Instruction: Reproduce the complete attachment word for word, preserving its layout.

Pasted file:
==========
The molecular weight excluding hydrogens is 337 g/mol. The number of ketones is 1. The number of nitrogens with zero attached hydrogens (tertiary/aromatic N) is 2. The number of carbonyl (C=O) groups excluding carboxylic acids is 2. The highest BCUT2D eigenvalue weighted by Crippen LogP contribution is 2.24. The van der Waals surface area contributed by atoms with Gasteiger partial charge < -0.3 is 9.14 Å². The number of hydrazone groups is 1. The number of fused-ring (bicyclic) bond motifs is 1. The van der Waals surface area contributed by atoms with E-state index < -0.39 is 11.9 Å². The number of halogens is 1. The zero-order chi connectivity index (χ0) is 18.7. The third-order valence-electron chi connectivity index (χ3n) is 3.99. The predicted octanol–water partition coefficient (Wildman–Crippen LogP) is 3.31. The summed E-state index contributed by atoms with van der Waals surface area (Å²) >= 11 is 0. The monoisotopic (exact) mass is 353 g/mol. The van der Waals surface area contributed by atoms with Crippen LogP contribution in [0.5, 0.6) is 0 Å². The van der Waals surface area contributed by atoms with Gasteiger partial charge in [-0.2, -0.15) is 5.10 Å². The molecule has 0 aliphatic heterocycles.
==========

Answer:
The molecular weight excluding hydrogens is 337 g/mol. The number of ketones is 1. The number of nitrogens with zero attached hydrogens (tertiary/aromatic N) is 2. The number of carbonyl (C=O) groups excluding carboxylic acids is 2. The highest BCUT2D eigenvalue weighted by Crippen LogP contribution is 2.24. The van der Waals surface area contributed by atoms with Gasteiger partial charge < -0.3 is 9.14 Å². The number of hydrazone groups is 1. The number of fused-ring (bicyclic) bond motifs is 1. The van der Waals surface area contributed by atoms with E-state index < -0.39 is 11.9 Å². The number of halogens is 1. The zero-order chi connectivity index (χ0) is 18.7. The third-order valence-electron chi connectivity index (χ3n) is 3.99. The predicted octanol–water partition coefficient (Wildman–Crippen LogP) is 3.31. The summed E-state index contributed by atoms with van der Waals surface area (Å²) >= 11 is 0. The monoisotopic (exact) mass is 353 g/mol. The van der Waals surface area contributed by atoms with Crippen LogP contribution in [0.5, 0.6) is 0 Å². The van der Waals surface area contributed by atoms with Gasteiger partial charge in [-0.2, -0.15) is 5.10 Å². The molecule has 0 aliphatic heterocycles.